U.S. Department of Health and Human Services
Richard Proia

 Contact Info

Tel: 301-496-4391
Email: proiar@mail.nih.gov

 Select Experience

  • Ph.D.University of Texas Southwestern Medical Center1980
  • B.S.Bates College1976

 Related Links


    • Cell Biology/Cell Signaling
    • Genetics/Genomics
    • Immunology
    • Molecular Biology/Biochemistry

    ​Research Images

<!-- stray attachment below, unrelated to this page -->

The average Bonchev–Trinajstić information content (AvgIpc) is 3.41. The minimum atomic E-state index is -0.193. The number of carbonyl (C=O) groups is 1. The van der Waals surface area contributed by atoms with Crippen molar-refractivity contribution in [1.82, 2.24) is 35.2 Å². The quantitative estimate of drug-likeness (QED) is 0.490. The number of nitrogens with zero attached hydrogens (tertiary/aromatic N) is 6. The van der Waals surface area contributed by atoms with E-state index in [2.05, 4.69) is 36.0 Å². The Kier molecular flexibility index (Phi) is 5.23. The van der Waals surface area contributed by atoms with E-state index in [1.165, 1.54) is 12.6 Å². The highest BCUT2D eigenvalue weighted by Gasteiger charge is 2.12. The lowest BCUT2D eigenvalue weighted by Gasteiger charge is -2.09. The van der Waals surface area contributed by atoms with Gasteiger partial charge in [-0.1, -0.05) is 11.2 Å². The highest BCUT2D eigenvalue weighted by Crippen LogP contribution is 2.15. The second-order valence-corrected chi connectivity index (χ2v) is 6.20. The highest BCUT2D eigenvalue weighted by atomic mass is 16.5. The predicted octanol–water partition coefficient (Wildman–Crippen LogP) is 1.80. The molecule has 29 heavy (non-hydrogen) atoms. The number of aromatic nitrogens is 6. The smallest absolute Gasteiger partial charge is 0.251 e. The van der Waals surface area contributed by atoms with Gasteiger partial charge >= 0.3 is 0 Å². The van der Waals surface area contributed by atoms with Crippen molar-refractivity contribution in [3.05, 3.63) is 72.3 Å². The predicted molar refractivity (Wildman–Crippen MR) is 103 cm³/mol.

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    S1P and the integrity of the skinPsoriasis and other skin diseases may be caused by disturbances in the balance between the growth and the differentiation of keratinocytes, the major cell type in the outer layer of skin. We have found that a lipid molecule called sphingosine-1-phosphate (S1P) plays a key role in controlling the differentiation of keratinocytes. Mice missing the gene controlling intracellular S1P concentrations suffered from stunted growth and thickened skin that was prone to peeling within the first few days of life (image to the right). Most of the mutant mice died, but the ones that survived had skin abnormalities—their keratinocytes had high concentrations of S1P, which enhanced keratinocyte differentiation. The findings suggest that manipulating S1P concentrations may be a way to alter the abnormal growth and differentiation of keratinocytes. This suggests that one possible treatment for psoriasis—a disorder in which there is a hyperproliferation of keratinocytes—might be to increase S1P concentrations. (M.L. Allende, L.M. Sipe, G. Tuymetova, K.L. Wilson-Henjum, W. Chen, and R.L. Proia; J Biol Chem 288:18381–18391, 2013)S1P and the integrity of the skinEnlarge